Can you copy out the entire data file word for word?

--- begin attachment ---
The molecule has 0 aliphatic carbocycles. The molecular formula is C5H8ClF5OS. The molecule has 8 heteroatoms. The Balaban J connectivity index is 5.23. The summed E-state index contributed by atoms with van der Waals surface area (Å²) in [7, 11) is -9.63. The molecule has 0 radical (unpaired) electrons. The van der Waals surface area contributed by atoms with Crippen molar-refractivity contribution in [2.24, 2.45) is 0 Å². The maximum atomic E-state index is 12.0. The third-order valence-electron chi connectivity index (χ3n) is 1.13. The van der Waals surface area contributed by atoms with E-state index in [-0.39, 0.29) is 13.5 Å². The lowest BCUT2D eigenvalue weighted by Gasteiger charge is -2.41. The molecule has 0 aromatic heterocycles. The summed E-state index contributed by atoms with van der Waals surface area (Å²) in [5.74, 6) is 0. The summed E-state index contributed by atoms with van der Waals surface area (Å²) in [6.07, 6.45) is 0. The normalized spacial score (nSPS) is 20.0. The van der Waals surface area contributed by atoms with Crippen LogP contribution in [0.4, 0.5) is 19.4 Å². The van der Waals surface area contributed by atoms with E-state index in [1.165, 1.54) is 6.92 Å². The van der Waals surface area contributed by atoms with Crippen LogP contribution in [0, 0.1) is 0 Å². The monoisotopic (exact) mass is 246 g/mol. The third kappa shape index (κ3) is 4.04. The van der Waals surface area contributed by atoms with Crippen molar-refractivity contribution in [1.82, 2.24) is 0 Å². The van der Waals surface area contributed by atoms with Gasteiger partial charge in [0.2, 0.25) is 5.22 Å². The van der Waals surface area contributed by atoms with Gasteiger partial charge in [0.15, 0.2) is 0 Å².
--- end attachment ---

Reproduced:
The molecule has 0 aliphatic carbocycles. The molecular formula is C5H8ClF5OS. The molecule has 8 heteroatoms. The Balaban J connectivity index is 5.23. The summed E-state index contributed by atoms with van der Waals surface area (Å²) in [7, 11) is -9.63. The molecule has 0 radical (unpaired) electrons. The van der Waals surface area contributed by atoms with Crippen molar-refractivity contribution in [2.24, 2.45) is 0 Å². The maximum atomic E-state index is 12.0. The third-order valence-electron chi connectivity index (χ3n) is 1.13. The van der Waals surface area contributed by atoms with E-state index in [-0.39, 0.29) is 13.5 Å². The lowest BCUT2D eigenvalue weighted by Gasteiger charge is -2.41. The molecule has 0 aromatic heterocycles. The summed E-state index contributed by atoms with van der Waals surface area (Å²) in [5.74, 6) is 0. The summed E-state index contributed by atoms with van der Waals surface area (Å²) in [6.07, 6.45) is 0. The normalized spacial score (nSPS) is 20.0. The van der Waals surface area contributed by atoms with Crippen LogP contribution in [0.4, 0.5) is 19.4 Å². The van der Waals surface area contributed by atoms with E-state index in [1.165, 1.54) is 6.92 Å². The van der Waals surface area contributed by atoms with Crippen LogP contribution in [0, 0.1) is 0 Å². The monoisotopic (exact) mass is 246 g/mol. The third kappa shape index (κ3) is 4.04. The van der Waals surface area contributed by atoms with Crippen molar-refractivity contribution in [1.82, 2.24) is 0 Å². The van der Waals surface area contributed by atoms with Gasteiger partial charge in [0.2, 0.25) is 5.22 Å². The van der Waals surface area contributed by atoms with Gasteiger partial charge in [0.15, 0.2) is 0 Å².